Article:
What is Gamification?

This is the third in a series of articles on the topic of Respondent Engagement and enhanced survey experience satisfaction. The phrase “gamification” first emerged around the turn of the century and is generally credited to British game creator Nick Pelling.  As online gaming platforms began to appear, such as massively multiplayer online role-playing games […]

What does Respondent Engagement Really Mean?

This is the second in a series of articles on the topic of Respondent Engagement and enhanced survey experience satisfaction. I’ve noticed several recent publications have referred to “respondent engagement” as an alternative phrase for “getting people to cooperate with survey invitations.”  Over the years, I’ve investigated other literature streams and found that from a […]

Respondent Engagement: Boosting Survey Satisfaction and Participation

Numerous industry groups have reported that the levels of respondent cooperation and response rates have been dropping over the past 20 years.  Phone surveys have an average answer rate of less than 8% and of those, less than 4% agree to participate.  In the early 2000s Web-based panels produced average response rates of around 48%, […]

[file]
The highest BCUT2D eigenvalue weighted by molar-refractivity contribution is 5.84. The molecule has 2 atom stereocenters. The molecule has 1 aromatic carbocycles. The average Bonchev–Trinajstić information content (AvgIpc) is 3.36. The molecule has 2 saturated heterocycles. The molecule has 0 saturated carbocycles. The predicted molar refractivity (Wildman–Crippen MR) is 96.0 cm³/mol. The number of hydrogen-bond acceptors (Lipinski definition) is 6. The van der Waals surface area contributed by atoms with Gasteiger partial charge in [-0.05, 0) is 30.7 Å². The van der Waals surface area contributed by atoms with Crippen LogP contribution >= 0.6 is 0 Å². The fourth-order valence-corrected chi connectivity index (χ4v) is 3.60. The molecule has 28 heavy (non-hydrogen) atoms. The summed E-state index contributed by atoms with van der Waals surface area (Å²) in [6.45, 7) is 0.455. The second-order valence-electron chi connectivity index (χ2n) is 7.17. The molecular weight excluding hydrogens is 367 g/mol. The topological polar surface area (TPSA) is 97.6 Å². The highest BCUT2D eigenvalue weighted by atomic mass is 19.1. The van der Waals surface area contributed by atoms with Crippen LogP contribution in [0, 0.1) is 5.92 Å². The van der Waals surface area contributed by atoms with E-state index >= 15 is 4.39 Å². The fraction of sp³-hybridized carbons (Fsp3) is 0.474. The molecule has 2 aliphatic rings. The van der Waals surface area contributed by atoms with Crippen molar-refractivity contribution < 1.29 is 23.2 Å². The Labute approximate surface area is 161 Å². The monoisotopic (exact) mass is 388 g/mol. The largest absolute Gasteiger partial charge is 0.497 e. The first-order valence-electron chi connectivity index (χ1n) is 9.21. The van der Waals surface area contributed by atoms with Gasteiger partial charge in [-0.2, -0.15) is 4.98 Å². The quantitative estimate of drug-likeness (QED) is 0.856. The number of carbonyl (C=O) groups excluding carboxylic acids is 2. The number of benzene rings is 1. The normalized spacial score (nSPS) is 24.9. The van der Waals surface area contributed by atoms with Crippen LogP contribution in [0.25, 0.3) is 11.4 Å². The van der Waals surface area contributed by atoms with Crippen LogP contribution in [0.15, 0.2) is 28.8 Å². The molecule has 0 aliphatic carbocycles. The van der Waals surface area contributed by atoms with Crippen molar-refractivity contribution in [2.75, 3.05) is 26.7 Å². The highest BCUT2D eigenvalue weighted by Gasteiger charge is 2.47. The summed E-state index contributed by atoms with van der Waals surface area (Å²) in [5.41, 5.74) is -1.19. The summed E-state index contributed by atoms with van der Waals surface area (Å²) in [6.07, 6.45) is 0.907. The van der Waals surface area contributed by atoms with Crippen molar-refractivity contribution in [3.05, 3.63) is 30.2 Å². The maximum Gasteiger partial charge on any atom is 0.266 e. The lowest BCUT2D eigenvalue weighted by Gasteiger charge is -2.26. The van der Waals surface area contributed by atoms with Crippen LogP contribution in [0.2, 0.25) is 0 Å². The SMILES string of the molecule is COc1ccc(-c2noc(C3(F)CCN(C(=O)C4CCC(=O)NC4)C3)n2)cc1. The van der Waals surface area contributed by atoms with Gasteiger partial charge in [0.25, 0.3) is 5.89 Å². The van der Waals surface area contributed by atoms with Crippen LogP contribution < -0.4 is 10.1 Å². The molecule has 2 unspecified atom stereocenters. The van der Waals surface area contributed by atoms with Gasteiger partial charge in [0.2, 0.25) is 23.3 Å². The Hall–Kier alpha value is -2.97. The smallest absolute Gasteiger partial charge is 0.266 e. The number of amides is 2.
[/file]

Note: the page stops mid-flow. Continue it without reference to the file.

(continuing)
DIY survey research

I’m old enough to remember typing pools – though not old enough to remember when the secretaries in them were using typewriters. They were using word processors – not software like Microsoft Word but hardware like the Wang OIS, a dedicated system for timeshared word processing. Researchers would handwrite their reports and give them to […]

It’s the sampling, stupid! (Part 3)

In two previous posts I commented on the difficulties that pollsters face getting representative samples regardless of the methodology they choose. Those difficulties vary depending on the broad approach to sampling (probability vs. nonprobability), but in all cases it takes a deep knowledge of the target population, a science-based approach, and a little luck to […]